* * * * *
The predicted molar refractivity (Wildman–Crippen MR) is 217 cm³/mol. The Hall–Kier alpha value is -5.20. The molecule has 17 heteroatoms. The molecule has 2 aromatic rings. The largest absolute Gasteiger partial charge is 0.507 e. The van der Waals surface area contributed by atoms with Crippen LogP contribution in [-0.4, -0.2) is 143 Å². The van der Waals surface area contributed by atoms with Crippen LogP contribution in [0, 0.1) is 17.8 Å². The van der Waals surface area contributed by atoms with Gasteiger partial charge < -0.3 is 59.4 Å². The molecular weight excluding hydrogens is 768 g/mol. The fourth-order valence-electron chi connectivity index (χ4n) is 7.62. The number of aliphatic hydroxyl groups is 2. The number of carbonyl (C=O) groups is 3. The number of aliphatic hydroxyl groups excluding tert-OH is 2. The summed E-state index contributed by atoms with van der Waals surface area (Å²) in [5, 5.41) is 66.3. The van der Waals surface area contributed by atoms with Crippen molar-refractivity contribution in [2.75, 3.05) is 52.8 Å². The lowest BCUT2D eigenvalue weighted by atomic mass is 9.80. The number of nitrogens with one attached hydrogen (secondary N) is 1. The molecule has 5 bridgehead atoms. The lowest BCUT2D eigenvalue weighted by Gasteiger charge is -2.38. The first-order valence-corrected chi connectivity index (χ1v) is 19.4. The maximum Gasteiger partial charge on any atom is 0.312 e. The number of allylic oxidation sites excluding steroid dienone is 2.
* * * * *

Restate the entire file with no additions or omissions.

The predicted molar refractivity (Wildman–Crippen MR) is 217 cm³/mol. The Hall–Kier alpha value is -5.20. The molecule has 17 heteroatoms. The molecule has 2 aromatic rings. The largest absolute Gasteiger partial charge is 0.507 e. The van der Waals surface area contributed by atoms with Crippen LogP contribution in [-0.4, -0.2) is 143 Å². The van der Waals surface area contributed by atoms with Crippen LogP contribution in [0, 0.1) is 17.8 Å². The van der Waals surface area contributed by atoms with Gasteiger partial charge < -0.3 is 59.4 Å². The molecular weight excluding hydrogens is 768 g/mol. The fourth-order valence-electron chi connectivity index (χ4n) is 7.62. The number of aliphatic hydroxyl groups is 2. The number of carbonyl (C=O) groups is 3. The number of aliphatic hydroxyl groups excluding tert-OH is 2. The summed E-state index contributed by atoms with van der Waals surface area (Å²) in [5, 5.41) is 66.3. The van der Waals surface area contributed by atoms with Crippen molar-refractivity contribution in [2.75, 3.05) is 52.8 Å². The lowest BCUT2D eigenvalue weighted by atomic mass is 9.80. The number of nitrogens with one attached hydrogen (secondary N) is 1. The molecule has 5 bridgehead atoms. The lowest BCUT2D eigenvalue weighted by Gasteiger charge is -2.38. The first-order valence-corrected chi connectivity index (χ1v) is 19.4. The maximum Gasteiger partial charge on any atom is 0.312 e. The number of allylic oxidation sites excluding steroid dienone is 2.